Health & Fitness

Study shows tuberculosis vaccine may reverse Type 1 diabetes

FILE - This Jan. 3, 2009 file photo shows a person with diabetes testing his blood sugar level in Kamen, Germany. New research published Thursday by researchers at Massachusetts General Hospital shows that the BCG vaccine, normally used for treating tuberculosis, may bring down blood sugar levels in people living with Type 1 diabetes over the course of several years.
FILE - This Jan. 3, 2009 file photo shows a person with diabetes testing his blood sugar level in Kamen, Germany. New research published Thursday by researchers at Massachusetts General Hospital shows that the BCG vaccine, normally used for treating tuberculosis, may bring down blood sugar levels in people living with Type 1 diabetes over the course of several years. AP Photo/Joerg Sarbach, File.

A medical study out of Massachusetts General Hospital may have found a way to help people living with Type 1 diabetes using a common tuberculosis vaccine.

According to NBC News, researchers announced Thursday that the bacillus Calmette-Guérin (BCG) vaccine has been shown, in a small group of study participants, to bring blood sugar levels down.

As published in the Nature Partner Journals vaccines series via nature.com, the ongoing study followed 52 people living with Type 1 diabetes. Six of those participants saw their blood sugar levels become nearly normal over the first three years and remain that way for the following five years.

Though the study's lead, Dr. Denise Faustman, said insulin was still required, the breakthrough is that, along with the vaccine, these patients were able to get their A1C, the blood test used to determine whether someone is diabetic, closer to normal than anyone in the placebo group. Normal A1C levels can prevent many of the complications associated with diabetes like blindness and nerve pain in the feet.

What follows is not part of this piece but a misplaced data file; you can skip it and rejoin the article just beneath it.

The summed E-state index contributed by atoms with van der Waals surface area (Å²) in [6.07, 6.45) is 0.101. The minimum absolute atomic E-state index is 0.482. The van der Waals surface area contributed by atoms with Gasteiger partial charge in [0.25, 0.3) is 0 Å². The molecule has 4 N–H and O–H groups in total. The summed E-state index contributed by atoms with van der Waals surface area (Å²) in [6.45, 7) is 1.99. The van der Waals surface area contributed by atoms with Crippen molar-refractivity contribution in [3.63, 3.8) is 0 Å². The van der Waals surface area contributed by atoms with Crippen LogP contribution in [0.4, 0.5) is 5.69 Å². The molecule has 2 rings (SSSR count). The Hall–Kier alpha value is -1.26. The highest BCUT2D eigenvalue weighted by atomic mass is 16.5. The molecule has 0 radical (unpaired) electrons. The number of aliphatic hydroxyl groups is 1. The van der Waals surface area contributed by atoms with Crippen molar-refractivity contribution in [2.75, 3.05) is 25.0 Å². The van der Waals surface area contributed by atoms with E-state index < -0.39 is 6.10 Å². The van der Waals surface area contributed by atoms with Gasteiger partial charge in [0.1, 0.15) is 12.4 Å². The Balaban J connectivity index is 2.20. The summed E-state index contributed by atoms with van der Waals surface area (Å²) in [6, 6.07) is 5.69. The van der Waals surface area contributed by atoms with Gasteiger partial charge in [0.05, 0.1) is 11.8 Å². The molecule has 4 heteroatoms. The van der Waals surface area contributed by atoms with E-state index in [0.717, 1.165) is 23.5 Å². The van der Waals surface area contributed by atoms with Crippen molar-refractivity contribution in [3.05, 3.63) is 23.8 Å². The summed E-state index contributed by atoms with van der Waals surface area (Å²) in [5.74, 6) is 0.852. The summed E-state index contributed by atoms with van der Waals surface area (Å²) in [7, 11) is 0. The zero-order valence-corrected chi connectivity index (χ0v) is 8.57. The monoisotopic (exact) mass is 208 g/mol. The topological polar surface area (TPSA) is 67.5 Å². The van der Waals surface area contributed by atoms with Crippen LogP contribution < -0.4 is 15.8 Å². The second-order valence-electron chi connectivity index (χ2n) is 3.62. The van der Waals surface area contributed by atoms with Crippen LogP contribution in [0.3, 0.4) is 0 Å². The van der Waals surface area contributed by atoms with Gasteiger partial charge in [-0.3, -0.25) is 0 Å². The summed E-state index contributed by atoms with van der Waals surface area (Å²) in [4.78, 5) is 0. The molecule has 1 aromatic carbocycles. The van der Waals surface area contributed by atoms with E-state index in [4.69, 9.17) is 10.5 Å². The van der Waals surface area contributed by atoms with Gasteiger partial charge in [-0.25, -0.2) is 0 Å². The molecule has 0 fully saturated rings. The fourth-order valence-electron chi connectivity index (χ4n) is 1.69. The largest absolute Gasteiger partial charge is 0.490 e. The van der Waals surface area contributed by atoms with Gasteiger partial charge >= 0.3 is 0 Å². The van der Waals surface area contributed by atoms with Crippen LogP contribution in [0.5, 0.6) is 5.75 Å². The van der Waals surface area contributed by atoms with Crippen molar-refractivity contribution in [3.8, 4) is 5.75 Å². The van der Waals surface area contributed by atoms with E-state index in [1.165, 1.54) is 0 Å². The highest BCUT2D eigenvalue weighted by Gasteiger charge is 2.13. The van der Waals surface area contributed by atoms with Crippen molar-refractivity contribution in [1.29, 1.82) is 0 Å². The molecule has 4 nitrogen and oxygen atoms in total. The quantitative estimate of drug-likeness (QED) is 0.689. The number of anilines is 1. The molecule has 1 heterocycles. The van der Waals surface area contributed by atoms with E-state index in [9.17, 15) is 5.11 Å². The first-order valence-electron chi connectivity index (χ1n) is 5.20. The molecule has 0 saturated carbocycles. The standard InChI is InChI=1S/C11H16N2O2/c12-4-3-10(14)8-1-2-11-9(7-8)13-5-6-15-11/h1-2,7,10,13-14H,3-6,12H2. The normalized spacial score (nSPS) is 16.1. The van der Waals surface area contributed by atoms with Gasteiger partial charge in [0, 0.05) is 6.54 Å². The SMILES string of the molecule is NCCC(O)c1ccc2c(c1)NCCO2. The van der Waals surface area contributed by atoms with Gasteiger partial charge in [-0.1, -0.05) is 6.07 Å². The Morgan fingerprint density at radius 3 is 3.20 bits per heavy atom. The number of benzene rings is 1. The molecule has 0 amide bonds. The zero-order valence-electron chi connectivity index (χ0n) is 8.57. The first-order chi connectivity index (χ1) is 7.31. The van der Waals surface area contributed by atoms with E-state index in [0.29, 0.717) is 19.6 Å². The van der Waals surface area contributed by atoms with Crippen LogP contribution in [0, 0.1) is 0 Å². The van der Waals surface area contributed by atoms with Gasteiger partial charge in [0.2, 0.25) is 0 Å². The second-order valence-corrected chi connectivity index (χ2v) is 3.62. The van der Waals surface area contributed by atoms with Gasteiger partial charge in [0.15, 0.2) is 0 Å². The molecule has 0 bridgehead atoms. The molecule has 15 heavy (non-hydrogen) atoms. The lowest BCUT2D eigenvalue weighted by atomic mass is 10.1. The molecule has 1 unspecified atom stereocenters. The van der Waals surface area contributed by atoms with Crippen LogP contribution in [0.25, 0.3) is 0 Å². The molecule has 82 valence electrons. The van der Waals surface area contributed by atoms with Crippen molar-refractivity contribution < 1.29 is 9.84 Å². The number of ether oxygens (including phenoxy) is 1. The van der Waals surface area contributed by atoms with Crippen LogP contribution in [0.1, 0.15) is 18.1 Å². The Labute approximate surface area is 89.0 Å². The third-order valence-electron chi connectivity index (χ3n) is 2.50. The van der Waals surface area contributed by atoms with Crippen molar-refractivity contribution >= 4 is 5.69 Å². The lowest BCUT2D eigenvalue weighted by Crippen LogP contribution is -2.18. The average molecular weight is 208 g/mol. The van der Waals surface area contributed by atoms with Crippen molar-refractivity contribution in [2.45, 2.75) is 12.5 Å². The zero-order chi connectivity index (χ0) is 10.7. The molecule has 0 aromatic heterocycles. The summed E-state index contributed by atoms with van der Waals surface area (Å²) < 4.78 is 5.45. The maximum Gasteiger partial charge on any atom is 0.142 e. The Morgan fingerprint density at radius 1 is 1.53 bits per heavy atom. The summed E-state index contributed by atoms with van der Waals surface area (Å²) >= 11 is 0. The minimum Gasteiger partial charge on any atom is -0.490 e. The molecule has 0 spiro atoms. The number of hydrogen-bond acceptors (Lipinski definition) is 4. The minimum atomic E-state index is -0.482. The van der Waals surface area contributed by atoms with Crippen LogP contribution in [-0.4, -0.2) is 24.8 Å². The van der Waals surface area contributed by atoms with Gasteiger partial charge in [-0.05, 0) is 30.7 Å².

WebMD says, Type 1 diabetes is an autoimmune disease where the body's pancreas is attacked by antibodies, causing the pancreas to stop making insulin. In Type 2 diabetes, the pancreas can still make some insulin. The American Diabetes Association reports that "in 2015, 30.3 million Americans, or 9.4 percent of the population, had diabetes. Approximately 1.25 million American children and adults have type 1 diabetes."

For the BCG vaccine to work, researchers say patients must be given two doses, an initial injection followed by a second shot of the vaccine a month later. But researchers are reluctant to call it a cure at this point since more research is needed to confirm the effects of the vaccine.

Not everyone in the medical field is convinced the study should be considered a success.

“If a simple and safe BCG vaccination could improve glucose control in Type-1 diabetes it would be a major advance," said Andrew Hattersley of the University of Exeter Medical School in Britain, as reported by NBC. "Unfortunately, this study does not give any strong evidence to say this is the case."

And Hattersley isn't alone in thinking the study just isn't conclusive.

“This could be something that happened by chance because people were a bit more diligent or leaner or more compliant with diet,” Dr. Adrian Vella, an endocrinologist at the Mayo Clinic, told NBC.

Others in the field have said the research is sound and promising.

“The finding that two doses of BCG, a safe vaccine that is almost 100 years old, can significantly improve the control of blood glucose in patients with established type-1 diabetes, is very exciting," Helen McShane, professor of vaccinology, at the University of Oxford told The Telegraph. "The effects observed here, which intriguingly increase over time, may provide a highly cost-effective way to reduce the significant morbidity and mortality associated with this disease.”

A second study that will attempt to substantiate the original research by replicating its results is now underway, KCRA said.

  Comments